The Good Oil
A paper invited, and then rejected, by the Harvard Design Magazine. There's no pleasing some people.
For no other occupation is the past so alive as for architecture. Ask a surgeon about the Renaissance medico Paracelsus and you'll get a blank look. Now ask an architect about Paracelsus' contemporaries, Bramante or Michelangelo: every architect knows them. No doctor in his right mind looks to Paracelsus for guidance; many architects regard Michelangelo as inspirational. In the mind of the architect, their profession is of the highest and most noble. In fact, the occupation of architecture has been downclassing since its re-creation in the mid-19th century, and will continue to do so.
First, let's be clear what ‘class’ is about, and what ‘downclassing’ entails. All but the simplest and smallest societies are marked by an unequal distribution of material and non-material rewards: they are stratified. Moreover, this stratification is not some random effect. It is structural and persists through time. ‘Class’ refers to this enduring quality, to the fact that there are readily identifiable groups occupying different places in the stratification system.
One complication in talking about class is that the concept is so bundled up in the discourse about itself. Discourse about class often has a moral and normative content.
Class is usually thought of as deriving from an economic base. When we think of lower, middle and upper, we tend to think of poor, middling and rich. I think a better and more sophisticated way of thinking about is that of the French sociologist Pierre Bourdieu. First, think not so much of classes as of social space. This space can be viewed as a plane. What we think of as classes are then just locations on this plane. One dimension of the plane represents the familiar economic continuum, the amount of economic capital you have, from poor to wealthy. The other represents the amount of symbolic or cultural capital. Symbolic capital comes in many forms: academic qualifications and educational attainments, knowing things, and being certified as knowing them; cultural objects or goods such as art-works or any of the many symbolic objects produced in society; durable networks of people on whom one can rely for support and help in life. And, most important, it includes embodied qualities; ways of acting and reacting; attitudes, tastes, and preferences.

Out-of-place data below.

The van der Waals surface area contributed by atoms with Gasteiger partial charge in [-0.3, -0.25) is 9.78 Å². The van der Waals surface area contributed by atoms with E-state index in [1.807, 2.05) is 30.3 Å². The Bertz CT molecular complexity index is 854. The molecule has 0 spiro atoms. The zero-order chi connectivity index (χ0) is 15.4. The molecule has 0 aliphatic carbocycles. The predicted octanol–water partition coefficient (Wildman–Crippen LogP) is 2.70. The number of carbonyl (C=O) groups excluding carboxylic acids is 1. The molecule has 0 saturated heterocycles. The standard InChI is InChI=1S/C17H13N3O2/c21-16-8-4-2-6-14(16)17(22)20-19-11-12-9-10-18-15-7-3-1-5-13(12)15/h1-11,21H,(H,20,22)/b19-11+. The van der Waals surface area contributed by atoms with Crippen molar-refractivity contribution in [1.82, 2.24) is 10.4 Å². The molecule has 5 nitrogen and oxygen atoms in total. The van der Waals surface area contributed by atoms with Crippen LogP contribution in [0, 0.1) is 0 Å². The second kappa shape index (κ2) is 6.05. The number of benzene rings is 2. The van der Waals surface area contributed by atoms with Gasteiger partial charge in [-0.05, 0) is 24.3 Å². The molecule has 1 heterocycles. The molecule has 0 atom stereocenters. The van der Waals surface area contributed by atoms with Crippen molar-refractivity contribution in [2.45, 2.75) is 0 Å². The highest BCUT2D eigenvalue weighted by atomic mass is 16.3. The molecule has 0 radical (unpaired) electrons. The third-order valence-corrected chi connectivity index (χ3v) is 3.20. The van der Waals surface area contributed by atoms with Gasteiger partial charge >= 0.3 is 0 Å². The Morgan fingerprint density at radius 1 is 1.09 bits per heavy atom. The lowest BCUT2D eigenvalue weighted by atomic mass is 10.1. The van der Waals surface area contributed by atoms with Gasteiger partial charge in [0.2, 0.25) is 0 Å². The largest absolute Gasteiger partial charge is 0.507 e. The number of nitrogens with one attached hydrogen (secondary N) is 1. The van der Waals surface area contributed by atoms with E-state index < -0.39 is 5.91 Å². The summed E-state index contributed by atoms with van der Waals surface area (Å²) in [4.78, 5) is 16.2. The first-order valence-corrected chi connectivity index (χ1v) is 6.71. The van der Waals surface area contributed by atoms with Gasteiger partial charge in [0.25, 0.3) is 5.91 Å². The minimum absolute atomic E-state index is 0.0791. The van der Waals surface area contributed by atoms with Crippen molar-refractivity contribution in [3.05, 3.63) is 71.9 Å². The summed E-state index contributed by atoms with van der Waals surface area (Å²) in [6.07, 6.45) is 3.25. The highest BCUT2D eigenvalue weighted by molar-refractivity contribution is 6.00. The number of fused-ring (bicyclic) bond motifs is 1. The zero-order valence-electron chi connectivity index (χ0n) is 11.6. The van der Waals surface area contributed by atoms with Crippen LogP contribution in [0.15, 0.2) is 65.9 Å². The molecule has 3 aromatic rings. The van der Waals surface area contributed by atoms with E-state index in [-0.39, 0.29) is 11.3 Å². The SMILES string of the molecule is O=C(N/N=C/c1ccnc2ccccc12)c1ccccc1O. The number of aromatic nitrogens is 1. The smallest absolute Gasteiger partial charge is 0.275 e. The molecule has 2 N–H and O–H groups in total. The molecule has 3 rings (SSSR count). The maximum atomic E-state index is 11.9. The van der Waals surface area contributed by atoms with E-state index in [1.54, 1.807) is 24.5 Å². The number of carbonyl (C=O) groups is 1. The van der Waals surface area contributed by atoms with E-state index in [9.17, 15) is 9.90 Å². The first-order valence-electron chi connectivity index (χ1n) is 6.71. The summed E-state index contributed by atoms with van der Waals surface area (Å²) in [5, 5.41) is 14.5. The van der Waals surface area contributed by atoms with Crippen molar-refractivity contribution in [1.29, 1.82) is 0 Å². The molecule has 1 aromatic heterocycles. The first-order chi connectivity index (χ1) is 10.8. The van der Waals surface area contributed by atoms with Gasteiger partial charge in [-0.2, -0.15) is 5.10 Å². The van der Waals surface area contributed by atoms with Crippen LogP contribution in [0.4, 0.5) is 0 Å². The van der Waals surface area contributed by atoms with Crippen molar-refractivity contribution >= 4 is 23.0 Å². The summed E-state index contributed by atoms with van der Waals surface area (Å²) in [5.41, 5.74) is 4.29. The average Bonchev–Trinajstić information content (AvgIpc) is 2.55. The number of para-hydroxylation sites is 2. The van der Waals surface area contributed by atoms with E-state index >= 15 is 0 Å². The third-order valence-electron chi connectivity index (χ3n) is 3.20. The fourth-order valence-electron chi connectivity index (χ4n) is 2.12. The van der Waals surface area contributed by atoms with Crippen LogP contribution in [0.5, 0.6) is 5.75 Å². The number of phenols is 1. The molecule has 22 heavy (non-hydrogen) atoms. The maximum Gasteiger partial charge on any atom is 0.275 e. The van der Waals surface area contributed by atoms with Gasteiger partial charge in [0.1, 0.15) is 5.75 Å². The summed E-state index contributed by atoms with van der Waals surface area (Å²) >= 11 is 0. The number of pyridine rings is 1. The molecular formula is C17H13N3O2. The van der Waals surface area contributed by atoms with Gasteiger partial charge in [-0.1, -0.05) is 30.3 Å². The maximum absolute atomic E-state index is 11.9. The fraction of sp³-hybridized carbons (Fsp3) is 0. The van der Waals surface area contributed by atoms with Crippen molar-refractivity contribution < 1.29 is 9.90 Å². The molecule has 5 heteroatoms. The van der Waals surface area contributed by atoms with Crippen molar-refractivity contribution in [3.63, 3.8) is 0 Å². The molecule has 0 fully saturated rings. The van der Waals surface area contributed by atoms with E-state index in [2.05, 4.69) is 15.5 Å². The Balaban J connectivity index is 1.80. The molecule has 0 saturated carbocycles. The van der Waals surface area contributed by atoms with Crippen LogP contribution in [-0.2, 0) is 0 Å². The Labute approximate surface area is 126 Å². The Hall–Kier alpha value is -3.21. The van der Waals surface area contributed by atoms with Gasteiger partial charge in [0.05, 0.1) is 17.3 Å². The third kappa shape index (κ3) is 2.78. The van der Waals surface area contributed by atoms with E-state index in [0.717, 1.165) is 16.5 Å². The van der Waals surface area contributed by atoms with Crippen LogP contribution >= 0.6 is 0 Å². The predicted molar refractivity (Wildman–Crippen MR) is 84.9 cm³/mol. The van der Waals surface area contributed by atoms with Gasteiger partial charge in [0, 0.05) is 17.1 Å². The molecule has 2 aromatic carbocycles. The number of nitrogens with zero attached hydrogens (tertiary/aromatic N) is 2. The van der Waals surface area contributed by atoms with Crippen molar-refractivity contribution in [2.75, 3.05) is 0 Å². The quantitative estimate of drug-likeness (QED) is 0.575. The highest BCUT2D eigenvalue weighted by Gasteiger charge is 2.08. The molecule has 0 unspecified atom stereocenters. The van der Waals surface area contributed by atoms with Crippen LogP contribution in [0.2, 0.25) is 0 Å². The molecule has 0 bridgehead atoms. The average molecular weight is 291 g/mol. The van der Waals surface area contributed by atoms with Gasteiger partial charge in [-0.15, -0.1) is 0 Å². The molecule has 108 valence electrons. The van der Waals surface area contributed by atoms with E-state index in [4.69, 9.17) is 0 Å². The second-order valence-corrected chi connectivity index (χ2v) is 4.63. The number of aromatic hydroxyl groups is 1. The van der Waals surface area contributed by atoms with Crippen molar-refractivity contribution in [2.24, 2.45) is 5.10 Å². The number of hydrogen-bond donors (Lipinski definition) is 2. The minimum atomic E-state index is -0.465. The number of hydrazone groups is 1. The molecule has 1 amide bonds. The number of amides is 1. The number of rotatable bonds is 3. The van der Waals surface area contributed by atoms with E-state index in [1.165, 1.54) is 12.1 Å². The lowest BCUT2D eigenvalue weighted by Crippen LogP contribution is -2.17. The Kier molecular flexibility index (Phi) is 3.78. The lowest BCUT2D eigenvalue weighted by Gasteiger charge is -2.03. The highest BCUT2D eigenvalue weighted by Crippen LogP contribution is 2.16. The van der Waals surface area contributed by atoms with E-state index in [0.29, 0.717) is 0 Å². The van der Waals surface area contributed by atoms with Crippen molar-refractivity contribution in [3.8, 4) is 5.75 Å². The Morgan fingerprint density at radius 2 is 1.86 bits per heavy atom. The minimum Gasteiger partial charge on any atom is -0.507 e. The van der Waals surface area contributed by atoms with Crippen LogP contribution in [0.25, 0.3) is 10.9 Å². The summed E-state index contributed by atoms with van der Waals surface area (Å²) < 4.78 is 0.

In this system ‘class’ denotes groups of people with similar amounts of economic and cultural capital. The young architect and the young security officer may have similar amounts of economic capital, but because the former has greater symbolic capital, they occupy different positions in social space and hence different class positions.